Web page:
The power of a ritual, or what I like to call a pre-game routine, is that it provides a mindless way to initiate your behavior. It makes starting your habits easier and that means following through on a consistent basis is easier.
I have experienced that firsthand. When I tried to get up early and started working there seemed to be a mismatch between my body and brain. It was hard to get to the state of flow and oftentimes my performance was poor especially when optimizing my commute down to just a few seconds. The following video shows the morning commute of Daniel Stenberg, the creator of curl back in 2019.
At first when I did not feel like working I did a little bit of cleaning up or went for a walk by a nearby canal. After that I could get to work and be quite productive. Six months at home without any physical activity made me feel weak and affected my mood.
When you work from home you can significantly reduce the number of steps you take each day, and that increases the possibility of a stroke and other heart disease. To stay healthy it’s generally recommended to take 10k steps a day or perform other kinds of physical activity. I made a new year’s resolution to stay fit. After experimenting with different options, my routine now consists of getting kids to school, and going for a run every other day. My brain gets some extra oxygen, and my body gets a clear signal that it’s time to go to work. When I’m physically tired, I feel less of a need to mindlessly walk around the house.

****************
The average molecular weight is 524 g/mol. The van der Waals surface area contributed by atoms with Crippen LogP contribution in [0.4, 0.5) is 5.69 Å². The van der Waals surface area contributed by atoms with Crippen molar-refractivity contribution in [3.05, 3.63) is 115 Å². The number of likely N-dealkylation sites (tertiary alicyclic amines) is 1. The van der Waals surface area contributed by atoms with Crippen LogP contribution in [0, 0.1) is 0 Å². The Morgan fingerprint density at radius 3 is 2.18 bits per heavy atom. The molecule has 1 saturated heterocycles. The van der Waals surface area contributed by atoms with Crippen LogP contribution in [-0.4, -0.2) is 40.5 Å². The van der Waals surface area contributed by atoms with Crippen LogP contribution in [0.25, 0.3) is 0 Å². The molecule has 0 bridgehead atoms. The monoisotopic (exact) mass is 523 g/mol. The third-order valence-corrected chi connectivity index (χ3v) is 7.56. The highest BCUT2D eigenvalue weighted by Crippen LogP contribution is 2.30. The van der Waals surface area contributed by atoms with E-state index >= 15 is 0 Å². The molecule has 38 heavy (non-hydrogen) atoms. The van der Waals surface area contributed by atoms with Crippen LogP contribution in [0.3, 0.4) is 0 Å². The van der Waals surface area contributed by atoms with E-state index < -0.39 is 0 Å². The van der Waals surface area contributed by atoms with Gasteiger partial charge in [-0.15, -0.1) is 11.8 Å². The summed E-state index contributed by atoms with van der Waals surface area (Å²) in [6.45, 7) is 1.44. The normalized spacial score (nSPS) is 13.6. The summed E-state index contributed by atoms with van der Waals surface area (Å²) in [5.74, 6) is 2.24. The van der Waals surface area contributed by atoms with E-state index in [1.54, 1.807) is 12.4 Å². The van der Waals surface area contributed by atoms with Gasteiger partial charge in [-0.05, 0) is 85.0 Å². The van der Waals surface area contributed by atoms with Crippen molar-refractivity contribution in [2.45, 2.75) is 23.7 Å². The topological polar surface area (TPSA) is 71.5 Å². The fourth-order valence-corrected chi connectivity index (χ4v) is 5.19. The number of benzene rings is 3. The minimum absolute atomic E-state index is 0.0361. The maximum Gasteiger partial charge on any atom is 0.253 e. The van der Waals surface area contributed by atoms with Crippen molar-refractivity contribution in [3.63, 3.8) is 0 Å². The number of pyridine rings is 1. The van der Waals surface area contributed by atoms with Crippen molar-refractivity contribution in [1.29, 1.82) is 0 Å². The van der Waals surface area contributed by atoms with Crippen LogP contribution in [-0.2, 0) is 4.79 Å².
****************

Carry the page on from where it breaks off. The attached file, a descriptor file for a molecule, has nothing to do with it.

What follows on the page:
As a remote worker, it’s kind of difficult to be part of office gossip. “Watercooler conversations” rarely happen for those of us spread across the globe. On a daily basis, we use Slack for cheering and sending emojis, email for important topics, Google Docs for working on designs and Google Meet for all sorts of meetings. (I won’t go into too many details, since you can find many resources on-line). You may find these tools surprisingly effective in getting things done. Yet while you can chat on Slack, to me it’s like hiking vs looking at pictures of mountains. I like looking at pictures but no matter the quality of the image, it’s going to pale in comparison to the real thing.